`U.S. Court Rules in Favor of Spanish Producers Over Table Olive Tariffs - Olive Oil Times

U.S. Court Rules in Favor of Spanish Producers Over Table Olive Tariffs

Jun. 22, 2021
Daniel Dawson

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The United States Court of International Trade has ruled that the argu­ments used by the U.S. Commerce Department as the basis of the 35-per­cent tar­iff it imposed on black Spanish table olive imports in August 2018 are not in accor­dance with law.”

The court’s deci­sion upholds its pre­vi­ous rul­ing that said the Commerce Department’s basis for impos­ing the tar­iffs in the first place had been arbi­trary. The Commerce Department was then given 90 days to file to present new argu­ments.

This deci­sion from the American jus­tice sys­tem could lower the tar­iffs from 35 per­cent to 20 per­cent, which would be a very impor­tant reduc­tion.- Antonio de Mora, sec­re­tary-gen­eral, Asemesa

Judge Gary Katzmann said the new argu­ments once again did not show that sub­si­dies pro­vided to Spanish table olive pro­duc­ers from the European Union and Spanish gov­ern­ment via the Common Agricultural Policy (CAP) vio­lated the Tariff Act of 1930.

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For the CAP to be found in vio­la­tion of the Tariff Act, the Commerce Department had to prove that the table olive sec­tor was meant to be the pri­mary ben­e­fi­ciary of CAP sub­si­dies (as opposed to the entire European agri­cul­tural sec­tor). The judge said the Commerce Department had not sat­is­fac­to­rily done so in its lat­est tes­ti­mony.

The Commerce Department also had to prove that demand for olive vari­eties suit­able for the pro­duc­tion of table olives is depen­dent on demand for the table olives. To this point, the judge said that to reach its con­clu­sion based on exist­ing U.S. law and prece­dent, the depart­ment had relied on an imper­mis­si­ble inter­pre­ta­tion” of the law.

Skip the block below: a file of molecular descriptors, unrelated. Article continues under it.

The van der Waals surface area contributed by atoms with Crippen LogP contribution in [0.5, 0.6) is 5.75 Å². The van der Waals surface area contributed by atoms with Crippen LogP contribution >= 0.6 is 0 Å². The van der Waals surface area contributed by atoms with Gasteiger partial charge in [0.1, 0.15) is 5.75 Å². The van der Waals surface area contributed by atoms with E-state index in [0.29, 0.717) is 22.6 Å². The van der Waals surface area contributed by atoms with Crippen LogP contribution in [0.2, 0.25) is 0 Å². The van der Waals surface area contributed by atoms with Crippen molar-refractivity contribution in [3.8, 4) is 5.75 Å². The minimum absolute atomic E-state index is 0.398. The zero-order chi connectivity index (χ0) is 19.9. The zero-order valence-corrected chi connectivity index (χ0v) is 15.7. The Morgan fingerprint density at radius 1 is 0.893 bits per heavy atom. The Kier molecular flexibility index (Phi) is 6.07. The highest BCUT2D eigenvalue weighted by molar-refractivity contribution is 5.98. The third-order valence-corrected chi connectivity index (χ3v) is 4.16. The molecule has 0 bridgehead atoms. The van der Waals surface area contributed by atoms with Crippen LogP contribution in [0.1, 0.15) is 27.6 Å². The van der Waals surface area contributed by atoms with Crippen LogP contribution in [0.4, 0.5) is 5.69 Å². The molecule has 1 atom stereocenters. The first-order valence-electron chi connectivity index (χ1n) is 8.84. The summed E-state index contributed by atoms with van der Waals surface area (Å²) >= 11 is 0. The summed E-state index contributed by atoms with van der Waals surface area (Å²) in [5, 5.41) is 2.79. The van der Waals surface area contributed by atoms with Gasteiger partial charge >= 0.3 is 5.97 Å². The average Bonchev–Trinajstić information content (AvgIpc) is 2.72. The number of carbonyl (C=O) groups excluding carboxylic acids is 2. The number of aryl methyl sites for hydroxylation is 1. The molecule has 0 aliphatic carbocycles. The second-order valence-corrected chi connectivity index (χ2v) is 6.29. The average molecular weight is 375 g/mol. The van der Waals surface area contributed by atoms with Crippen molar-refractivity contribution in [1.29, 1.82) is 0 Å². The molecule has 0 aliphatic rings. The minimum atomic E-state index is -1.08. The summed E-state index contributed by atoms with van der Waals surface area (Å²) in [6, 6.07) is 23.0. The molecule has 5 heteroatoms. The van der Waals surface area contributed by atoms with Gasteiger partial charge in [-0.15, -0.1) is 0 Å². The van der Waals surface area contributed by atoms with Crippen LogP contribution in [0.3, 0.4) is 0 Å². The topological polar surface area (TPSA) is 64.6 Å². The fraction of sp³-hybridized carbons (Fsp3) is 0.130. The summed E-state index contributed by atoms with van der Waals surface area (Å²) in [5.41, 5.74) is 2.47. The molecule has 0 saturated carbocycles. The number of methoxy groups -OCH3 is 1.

The court has now told the Commerce Department to revise the tar­iffs so that the department’s inter­pre­ta­tion of the Tariff Act matches the opin­ion of the court.

The Spanish Association of Table Olive Exporters and Producers (Asemesa), which was one of the plain­tiffs in the case, said that it expects the Commerce Department to reduce the tar­iffs, which would once again allow Spanish table olive pro­duc­ers to com­pete in the lucra­tive U.S. mar­ket.

This deci­sion from the American jus­tice sys­tem could lower the tar­iffs from 35 per­cent to 20 per­cent, which would be a very impor­tant reduc­tion,” Antonio de Mora, Asemesa’s sec­re­tary-gen­eral, said in a press release. Although it is pos­si­ble that the Commerce Department will try to refor­mu­late its argu­ments to adapt them to the judge’s opin­ion, it may also hap­pen that it finally decides to yield and elim­i­nate the anti-sub­sidy tar­iff.”

There are still many vari­ables to con­sider, but we believe that this opin­ion is very favor­able to the inter­ests of the Spanish black olive since both issues have been ruled in our favor in terms of legal inter­pre­ta­tion and not of assess­ment of the facts,” he added.

According to Asemesa, black table olive exports to the U.S. have fallen by 68 per­cent since the tar­iffs were man­dated back in 2018.

Along with a sep­a­rate set of tar­iffs imposed by the U.S. International Trade Commission on green table olive imports, the entire Spanish table olive sec­tor lost an esti­mated €135 mil­lion since 2018, the trade body said.

De Mora said there was fur­ther rea­son for Spanish table olive pro­duc­ers to be opti­mistic as the find­ings by the U.S. court may influ­ence the deci­sion of the World Trade Organization on a sim­i­lar case.

At the same time, [the rul­ing] rep­re­sents very impor­tant sup­port to the process opened by the European Union before the WTO, in which these two argu­ments are also fun­da­men­tal,” De Mora said.

The WTO was set to rule on a sep­a­rate case brought by the E.U. at the end of June, which said the tar­iffs imposed by the Commerce Department vio­lated sev­eral sec­tions of the WTO’s Agreement on Subsidies and Countervailing Measures, General Agreement on Tariffs and Trade 1994 and Anti-Dumping Agreement. Both the E.U. and the U.S. are sig­na­to­ries to all three inter­na­tional agree­ments.

However, due to a case back­log caused by the Covid-19 pan­demic, the WTO announced ear­lier this month that it would not issue its final report on the mat­ter until the end of August 2021.



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